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bigduckontax, Accountant
Category: Tax
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Hi. I earn a small wage (around £5500 per annum) and consequently

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Hi. I earn a small wage (around £5500 per annum) and consequently do not pay any tax or NI. I have recently bought a small house with some inheritance money and am letting it at a modest rent (£400 per month) to my daughter. I am happy to reduce the rent to bring me under the tax threshold. Do I need to do self assessment, and is my wage from a company included in this. I need to pay NI contributions as I still have a few more years to pay. I have also had a student loan which will need repaying. I am 51 yrs old and married and a homeowner. Thanks for any advice. Amanda

Hello Amanda, I'm Keith and happy to help you with your question.


You must self assess as you have income not declared through PAYE. It is your responsibility, you cannot just wait for HMRC to send you a form. You must also inform your tax office that you are renting out your house and the probable income therefrom. It is subject to Income Tax and is classed as a business and may attract NI contributions at Classes 2 and 4. I compute your total income to be of the order of just over the Personal Allowance. The simple way to cover this is to either reduce the rent or to ask your tax office to reduce your tax code number so the small amount of tax needed to meet your liability is deducted form your wages.


You need to have an annual income of over 21K before you need to repay any student loan. Interest does, however, accrue on un-paid loans.

bigduckontax, Accountant
Category: Tax
Satisfied Customers: 4943
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Thank you for your support.

One tiny amendment to my reply; paragraph 2 line 4, delete 'form' insert 'from!'
Customer: replied 4 years ago.

Can I just do assessment on line or would I be better to get accountant to sort me out initially. I am also concerned that I am paying the right NI. I have not paid for the last 5 years or so as was unemployed and it was not paid for me as I didn't declare unemployed (due to depression). I lived off husbands income. (About £31,000) I have then been full time degree student so again not paying NI.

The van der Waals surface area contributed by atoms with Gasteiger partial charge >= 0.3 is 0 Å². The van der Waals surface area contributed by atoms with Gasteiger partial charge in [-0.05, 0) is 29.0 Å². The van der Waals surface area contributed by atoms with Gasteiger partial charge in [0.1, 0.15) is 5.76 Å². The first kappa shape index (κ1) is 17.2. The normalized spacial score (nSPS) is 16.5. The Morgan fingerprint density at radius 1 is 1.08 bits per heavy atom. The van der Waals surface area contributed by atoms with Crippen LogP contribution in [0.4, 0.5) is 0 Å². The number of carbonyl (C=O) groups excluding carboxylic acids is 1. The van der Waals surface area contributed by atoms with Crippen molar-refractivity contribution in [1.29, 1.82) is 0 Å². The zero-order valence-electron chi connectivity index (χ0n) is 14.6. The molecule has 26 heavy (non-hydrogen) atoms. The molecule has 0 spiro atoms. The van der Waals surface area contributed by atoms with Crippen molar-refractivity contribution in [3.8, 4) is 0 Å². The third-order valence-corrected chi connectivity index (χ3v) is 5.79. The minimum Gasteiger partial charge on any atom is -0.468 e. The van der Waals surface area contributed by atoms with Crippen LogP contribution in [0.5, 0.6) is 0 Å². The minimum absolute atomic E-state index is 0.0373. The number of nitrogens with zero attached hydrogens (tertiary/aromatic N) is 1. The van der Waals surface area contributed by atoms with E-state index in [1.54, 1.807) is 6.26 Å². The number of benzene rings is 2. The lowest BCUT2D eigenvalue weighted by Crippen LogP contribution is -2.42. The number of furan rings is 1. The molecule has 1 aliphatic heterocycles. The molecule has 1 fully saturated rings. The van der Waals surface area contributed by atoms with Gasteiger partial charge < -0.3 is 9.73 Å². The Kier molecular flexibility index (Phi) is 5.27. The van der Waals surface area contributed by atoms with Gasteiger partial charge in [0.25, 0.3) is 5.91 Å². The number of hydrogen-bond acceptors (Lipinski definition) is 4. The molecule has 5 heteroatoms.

My Husband has also inherited small property which he intends to let out. He is on PAYE. His and my properties are currently in our individual names. Any further advice would be great thanks

Oh dear, you really should have declared yourself as unemployed through the Job Centre then you would have received NI credits for you period of unemployment. As a full time student attending a University or College you are exempt from NI contributions, but they get you in the end by saying that you have not enough years in for a full State Pension. Fortunately you don't have to make contributions over the age of about 60, but if you do then they count and the number of qualifying years needed have been reduced recently.

You are sent a notice my the NI authorities annually asking if you wish to top up your contributions so have a look at those.

You can self assess on line. I personally won't touch any HMRC on line system with a barge pole if I can possibly avoid so doing. By the way any maintenance costs incurred in your house during rental periods is allowable against rental for tax purposes. Any improvements eg a new kitchen are added to the original purchase price to reduce the gain on ultimate sale for Capital Gains Tax assessment.

By all means use a local, trusted accountant initially, but it will cost at least a hundred quid plus VAT (not tax deductible) and you cannot use me as Just Answer rules prohibit me from touting for business!
Customer: replied 4 years ago.

Hi. Thanks for answer. I was thinking that I would probably need to pay voluntary NI contributions. When I looked on web site, I wasn't sure what as I am employed part time even though I don't pay any through that. I don't think that I have too many years left to pay for state pension, as received the basic previously when either with young children or working. I think I will use an accountant just to set me off in the right direction. Hate paying the £100 + but it might be beneficial in the long run to know it is correct. Thanks again Amanda

NI can be a hidden nightmare which strikes when you come to claim your State Pension, by which time there is nothing you can do about it! I paid off my age 18 to when I started work at 18 and a half arrears in the 60s and was tipped off about receiving contribution credits when registered for unemployment benefits when I claimed for a short time over 20 years ago, cheers for the UB40.

Blame Lloyd George, he started the whole caper off in the early years of the last century with modest pensions for people over 80, very rare birds then! My mother told me that he was known as the Welsh Devil or the Wizard of Wales depending upon your political viewpoint! She inclined to Liberal views.
My name is Sam I hope you do not mind me adding a small correction, Rental income does not attract National Insurance, as is not trade income (which does attract Class 2 and Class 4 National Insurance consideration) so first ask for a state pension statement - link here - establish whether your total contributions are less than the required 30 years,(and you may hve had children and as a child benefit claimnet had credits added in to this period of time, or claimed income support or unemployed benefit and had credits added in - then see whether 1) the shortfall might be achieved between now and state pension age - or 2) voluntary contributions are a consideration now. ThanksSam